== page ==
Today was our first full day in Jerusalem and I’m starting to better see how the pieces of the puzzle—places, ideas, events—fit together. We began the day with a visit to the Temple Mount, retracing many of our steps yesterday from our hostel (the Rosary Sisters) through the Armenian Quarter and the Jewish Quarter. As we made our way up the ramp leading up to the Temple Mount, we were able to catch a glance of the Western Wall, which we visited yesterday. Today, though, instead of the relative quiet of yesterday, the Western Wall resonated with the celebration of a Bar Mitzvah. Even as the historical landmarks of Jerusalem endure from age to age, the stories and events acted out around them, near them, and in them shift day by day and moment by moment.
Because the Temple Mount is controlled, in name, by Jordanian kings, we were told to have our passports ready as the space that we would enter upon climbing the ramp would not technically be the state of Israel. It turned out that even though we had to go through security, passports were not necessary. In fact, the Israeli soldiers that we’d seen throughout the same city had posts on the Temple Mount as well, further confusing in my mind what exactly the Temple Mount represented and which people groups could lay claim to it. Regardless, the mood was decidedly different from the celebratory atmosphere of the Western Wall below. Muslim groups sat in circles on plastic chairs or walls in clumps under trees and next to fountains, holding what appeared to be animated conversations and teaching moments. The focal point of the Temple Mount is, of course, the Dome of the Rock, located on the Mount’s highest point. The Dome of the Rock is the third holiest place in Islam, after Mecca and Medina, built in AD 688 to commemorate Muhammad’s Ascension into heaven after his night journey to Jerusalem. However, the Dome of the Rock is a holy place for Jews and Christians as well. While not recognizing the ascension of Muhammad, Jews hold the place dear because it was believed to be a former location of the temple and Christians recognize that the mosaic decorations are the imperial jewels of Byzantine rulers and the ornaments worn by New Testament figures, reminding them that “the spoils of have gone to the victor”, the Muslims, according to Murphy-O’Connor’s Oxford Archeological Guide to the Holy Land(86). Although these other two faith groups are apparently heavily invested in the Temple Mount space, from our short visit there, it became clear that the area and the structures on it indicate only the Muslim interest in the holy space.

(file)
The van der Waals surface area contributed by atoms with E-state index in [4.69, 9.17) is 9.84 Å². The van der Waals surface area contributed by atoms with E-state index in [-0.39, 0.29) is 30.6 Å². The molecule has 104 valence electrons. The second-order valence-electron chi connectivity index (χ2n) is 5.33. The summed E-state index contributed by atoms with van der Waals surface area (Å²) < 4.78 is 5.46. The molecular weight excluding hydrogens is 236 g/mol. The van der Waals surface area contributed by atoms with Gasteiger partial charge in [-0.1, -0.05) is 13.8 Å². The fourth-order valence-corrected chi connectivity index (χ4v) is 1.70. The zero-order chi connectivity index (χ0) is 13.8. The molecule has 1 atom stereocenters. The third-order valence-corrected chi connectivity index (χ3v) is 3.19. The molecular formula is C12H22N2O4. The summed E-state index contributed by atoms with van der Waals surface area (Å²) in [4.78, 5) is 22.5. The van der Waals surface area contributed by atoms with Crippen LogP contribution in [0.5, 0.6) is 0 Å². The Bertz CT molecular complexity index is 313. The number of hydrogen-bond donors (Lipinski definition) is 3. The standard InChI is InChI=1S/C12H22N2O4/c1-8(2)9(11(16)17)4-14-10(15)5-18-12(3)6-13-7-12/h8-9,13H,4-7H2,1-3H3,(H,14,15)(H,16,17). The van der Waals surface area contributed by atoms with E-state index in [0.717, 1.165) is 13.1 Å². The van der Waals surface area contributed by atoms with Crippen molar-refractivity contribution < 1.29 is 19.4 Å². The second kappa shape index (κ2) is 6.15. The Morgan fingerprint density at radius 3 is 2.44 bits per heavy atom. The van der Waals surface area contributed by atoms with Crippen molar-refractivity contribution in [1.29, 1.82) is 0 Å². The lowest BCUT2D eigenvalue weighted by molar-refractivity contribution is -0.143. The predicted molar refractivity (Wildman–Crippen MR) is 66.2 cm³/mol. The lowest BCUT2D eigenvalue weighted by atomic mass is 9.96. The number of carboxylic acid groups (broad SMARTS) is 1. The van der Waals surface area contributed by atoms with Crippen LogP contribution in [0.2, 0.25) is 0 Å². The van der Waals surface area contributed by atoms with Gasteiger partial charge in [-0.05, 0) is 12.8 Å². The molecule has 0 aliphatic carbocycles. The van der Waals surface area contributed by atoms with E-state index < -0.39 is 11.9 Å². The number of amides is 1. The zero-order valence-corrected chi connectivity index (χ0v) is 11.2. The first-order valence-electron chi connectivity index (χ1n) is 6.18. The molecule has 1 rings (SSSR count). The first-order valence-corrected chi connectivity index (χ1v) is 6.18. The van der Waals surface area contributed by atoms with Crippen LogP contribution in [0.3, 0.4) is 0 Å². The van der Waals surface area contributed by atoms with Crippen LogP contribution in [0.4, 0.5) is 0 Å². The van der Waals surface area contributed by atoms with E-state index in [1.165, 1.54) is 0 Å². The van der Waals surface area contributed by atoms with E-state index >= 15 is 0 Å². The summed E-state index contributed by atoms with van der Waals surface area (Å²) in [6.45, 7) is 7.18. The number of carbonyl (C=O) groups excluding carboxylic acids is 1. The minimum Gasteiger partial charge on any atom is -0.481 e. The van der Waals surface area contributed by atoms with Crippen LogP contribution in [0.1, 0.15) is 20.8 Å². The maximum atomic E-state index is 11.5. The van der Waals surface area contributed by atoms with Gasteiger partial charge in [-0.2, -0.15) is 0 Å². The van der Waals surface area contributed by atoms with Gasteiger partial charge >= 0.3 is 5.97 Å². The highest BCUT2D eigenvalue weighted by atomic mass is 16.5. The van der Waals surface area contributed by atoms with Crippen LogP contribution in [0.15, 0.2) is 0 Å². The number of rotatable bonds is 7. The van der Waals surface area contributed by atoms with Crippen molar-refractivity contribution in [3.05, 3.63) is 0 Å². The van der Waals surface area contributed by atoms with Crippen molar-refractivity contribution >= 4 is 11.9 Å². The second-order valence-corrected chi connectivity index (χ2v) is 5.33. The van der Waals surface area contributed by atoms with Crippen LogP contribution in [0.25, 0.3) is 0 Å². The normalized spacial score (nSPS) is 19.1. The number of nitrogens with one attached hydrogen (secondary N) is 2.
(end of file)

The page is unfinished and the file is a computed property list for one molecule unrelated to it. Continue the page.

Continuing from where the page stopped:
One of our other excursions for the day to Hezekiah’s tunnel, an excavation overseen by the conservative Jewish group, ELAD, in a formerly Palestinian area and then to the Hebrew Museum of Jerusalem, also reminded me of the ways in which Israelis and Palestinians commemorate their histories and choose to accept or reject the ways in which their pasts intertwine. For example, according to Dr. Meyers, at the Hezekiah excavation in the City of David, ELAD has used underhanded methods to acquire property that has historically belonged to the Palestinians. This situation represented yet another way in which the inhabitants of Israel struggle to negotiate ownership of place.
Even after only two days in Jerusalem, the logistical difficulties of shared holy spaces are becoming increasingly clear, from the stories of bickering among the six Christian groups who share in the maintenance of the Church of the Holy Sepulchre to the conflict incited by the Dome of the Rock built on top of the Jewish Temple to the humanitarian issues presented by the displaced Palestinian families who lived on top of the area in the City of David that ELAD was determined to excavate. Like the rest of my classmates, I am only just beginning to touch the surface in my understanding of how archeological sites and holy spaces create conflict for the various religious and ethnic groups represented by inhabitants of Israel. Jerusalem is multi-layered, with holy sites built one on top of the other. The city is also multi-faceted; convictions about the archaeological decisions range wildly, colored by everything from Zionist ideology to orthodox Jewish faith to evangelical Christian piety. As Uzi Baram mentions in his article, “Appropriating the Past: Heritage, Tourism, and Archaeology”, Israel can no longer afford to let a Zionist agenda dictate its archaeological policy. In fact, Baram argues that Israel should strive for a post-nationalist approach to archaeology, rethinking “how to represent itself to its citizens and to external audiences” (323). I’m looking forward to more fully grasping what may lie in wait for Israel as the nation strives to address the heated conflict over archaeology and holy spaces and reimagine itself in a post-national context, taking into account the desires of tourists, scholars, Israeli citizens and long-time residents of the nation.